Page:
So any money I did have leftover after paying my living expenses was usually spent on purchases I didn’t need to be making. I quickly got into a cycle of buying things out of boredom and out of a desire to fill a void.
And I think it’s important to note that good mental health is certainly a positive factor in responsibly managing your money. As my relationship with myself strengthened, I became less inclined to self-medicate with material possessions.
Because financial security isn’t about the amount of money you make, it’s also about how much you spend. For instance, you can make a million a year, and still spend more than you’re earning. By all accounts, you may look rich, but on paper, you’re still poor.
So I knew I had to change my life.
I left the city, left the job, and took a chance on something completely different — moving back to my hometown and working part-time for the government while also working online, freelancing with companies to supplement my income.
And you know what, it’s worked out better than I ever could’ve anticipated.
Doing my own bookkeeping.
Since I’ve begun working online, I’ve had to start my own bookkeeping. Because I am primarily earning work in the United States (while residing in Canada), I also have to tax myself, because I do not pay US taxes.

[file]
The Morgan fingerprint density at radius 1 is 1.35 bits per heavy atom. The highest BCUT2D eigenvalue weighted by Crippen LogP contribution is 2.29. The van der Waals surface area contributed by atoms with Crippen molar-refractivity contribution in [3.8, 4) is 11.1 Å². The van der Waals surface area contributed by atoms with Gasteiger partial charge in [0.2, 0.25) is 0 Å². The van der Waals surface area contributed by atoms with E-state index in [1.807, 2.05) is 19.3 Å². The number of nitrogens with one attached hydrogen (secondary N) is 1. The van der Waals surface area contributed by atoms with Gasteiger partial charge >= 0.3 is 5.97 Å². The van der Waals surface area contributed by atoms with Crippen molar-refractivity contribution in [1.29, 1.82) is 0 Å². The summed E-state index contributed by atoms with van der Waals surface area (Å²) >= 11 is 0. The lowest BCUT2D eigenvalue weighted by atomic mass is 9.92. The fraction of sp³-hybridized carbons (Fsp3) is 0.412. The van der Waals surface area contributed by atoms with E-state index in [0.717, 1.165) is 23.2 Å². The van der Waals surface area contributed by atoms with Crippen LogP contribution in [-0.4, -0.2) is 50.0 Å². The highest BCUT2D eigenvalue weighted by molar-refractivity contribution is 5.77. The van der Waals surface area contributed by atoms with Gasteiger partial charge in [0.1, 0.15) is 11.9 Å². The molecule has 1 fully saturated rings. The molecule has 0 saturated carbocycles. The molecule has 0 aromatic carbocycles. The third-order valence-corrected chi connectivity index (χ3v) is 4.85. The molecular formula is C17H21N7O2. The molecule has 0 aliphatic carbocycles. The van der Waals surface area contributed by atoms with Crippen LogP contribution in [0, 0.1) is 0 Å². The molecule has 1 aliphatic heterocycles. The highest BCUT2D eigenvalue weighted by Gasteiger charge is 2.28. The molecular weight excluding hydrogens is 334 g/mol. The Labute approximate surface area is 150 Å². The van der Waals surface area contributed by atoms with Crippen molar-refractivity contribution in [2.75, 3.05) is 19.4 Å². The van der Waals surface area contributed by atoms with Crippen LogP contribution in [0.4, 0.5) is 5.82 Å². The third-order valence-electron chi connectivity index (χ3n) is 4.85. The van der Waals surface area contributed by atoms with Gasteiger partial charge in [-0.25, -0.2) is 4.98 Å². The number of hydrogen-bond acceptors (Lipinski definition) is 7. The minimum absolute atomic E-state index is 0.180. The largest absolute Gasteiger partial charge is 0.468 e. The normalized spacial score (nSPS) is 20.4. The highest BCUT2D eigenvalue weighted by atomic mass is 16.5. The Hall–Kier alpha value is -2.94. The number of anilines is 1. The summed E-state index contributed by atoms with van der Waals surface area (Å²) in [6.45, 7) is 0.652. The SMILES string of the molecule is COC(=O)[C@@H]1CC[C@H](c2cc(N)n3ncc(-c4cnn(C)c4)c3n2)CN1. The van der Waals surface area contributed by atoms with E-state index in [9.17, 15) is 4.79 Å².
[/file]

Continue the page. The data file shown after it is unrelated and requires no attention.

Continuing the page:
Which means I have to put money aside each time I am paid in order to have the funds available when tax time rolls around. I settled on putting 30% aside into a high-interest savings account, and have been diligent in doing so for the past few years.
You may think I have high self-discipline, but it’s primarily because I was (and still am) terrified of owing more in income taxes than I can afford during the time in which I’m filing them.
So I keep a running Excel spreadsheet of all my incoming payments, I do my own invoicing, and I use the Mint app religiously to track my expenses. I also have monthly spreadsheets for all my bills, both personal and for my house, so that I can track how much money I’m making, spending, and saving each month.
By being in control of my finances and through regularly monitoring my accounts in the app, I’m constantly aware of my incoming and outgoing payments and can make more intuitive, up-to-date financial decisions as a result.